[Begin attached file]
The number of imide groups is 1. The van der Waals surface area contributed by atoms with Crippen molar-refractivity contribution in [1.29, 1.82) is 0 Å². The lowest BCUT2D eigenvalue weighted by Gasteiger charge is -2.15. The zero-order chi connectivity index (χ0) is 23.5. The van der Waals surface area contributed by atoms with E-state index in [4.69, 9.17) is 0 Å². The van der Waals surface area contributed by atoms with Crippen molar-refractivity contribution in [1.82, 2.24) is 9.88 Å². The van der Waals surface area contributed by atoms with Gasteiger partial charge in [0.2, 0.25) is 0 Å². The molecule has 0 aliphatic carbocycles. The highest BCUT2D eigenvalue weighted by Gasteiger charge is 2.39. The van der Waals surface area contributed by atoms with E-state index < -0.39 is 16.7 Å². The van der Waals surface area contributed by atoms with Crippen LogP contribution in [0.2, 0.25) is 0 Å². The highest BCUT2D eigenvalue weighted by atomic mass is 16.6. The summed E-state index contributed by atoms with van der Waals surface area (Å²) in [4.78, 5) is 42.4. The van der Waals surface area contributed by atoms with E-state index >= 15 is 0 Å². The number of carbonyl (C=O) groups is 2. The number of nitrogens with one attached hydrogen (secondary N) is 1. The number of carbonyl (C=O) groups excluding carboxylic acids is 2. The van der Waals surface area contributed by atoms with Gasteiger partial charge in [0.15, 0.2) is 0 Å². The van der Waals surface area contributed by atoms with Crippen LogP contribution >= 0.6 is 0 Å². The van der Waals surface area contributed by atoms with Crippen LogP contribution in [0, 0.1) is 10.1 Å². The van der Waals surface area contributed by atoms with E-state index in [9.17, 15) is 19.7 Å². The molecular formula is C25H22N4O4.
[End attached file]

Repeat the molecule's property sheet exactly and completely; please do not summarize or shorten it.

The number of imide groups is 1. The van der Waals surface area contributed by atoms with Crippen molar-refractivity contribution in [1.29, 1.82) is 0 Å². The lowest BCUT2D eigenvalue weighted by Gasteiger charge is -2.15. The zero-order chi connectivity index (χ0) is 23.5. The van der Waals surface area contributed by atoms with E-state index in [4.69, 9.17) is 0 Å². The van der Waals surface area contributed by atoms with Crippen molar-refractivity contribution in [1.82, 2.24) is 9.88 Å². The van der Waals surface area contributed by atoms with Gasteiger partial charge in [0.2, 0.25) is 0 Å². The molecule has 0 aliphatic carbocycles. The highest BCUT2D eigenvalue weighted by Gasteiger charge is 2.39. The van der Waals surface area contributed by atoms with E-state index < -0.39 is 16.7 Å². The van der Waals surface area contributed by atoms with Crippen LogP contribution in [0.2, 0.25) is 0 Å². The highest BCUT2D eigenvalue weighted by atomic mass is 16.6. The summed E-state index contributed by atoms with van der Waals surface area (Å²) in [4.78, 5) is 42.4. The van der Waals surface area contributed by atoms with E-state index >= 15 is 0 Å². The number of carbonyl (C=O) groups is 2. The number of nitrogens with one attached hydrogen (secondary N) is 1. The number of carbonyl (C=O) groups excluding carboxylic acids is 2. The van der Waals surface area contributed by atoms with Gasteiger partial charge in [0.15, 0.2) is 0 Å². The van der Waals surface area contributed by atoms with Crippen LogP contribution >= 0.6 is 0 Å². The van der Waals surface area contributed by atoms with Crippen LogP contribution in [0, 0.1) is 10.1 Å². The van der Waals surface area contributed by atoms with E-state index in [9.17, 15) is 19.7 Å². The molecular formula is C25H22N4O4.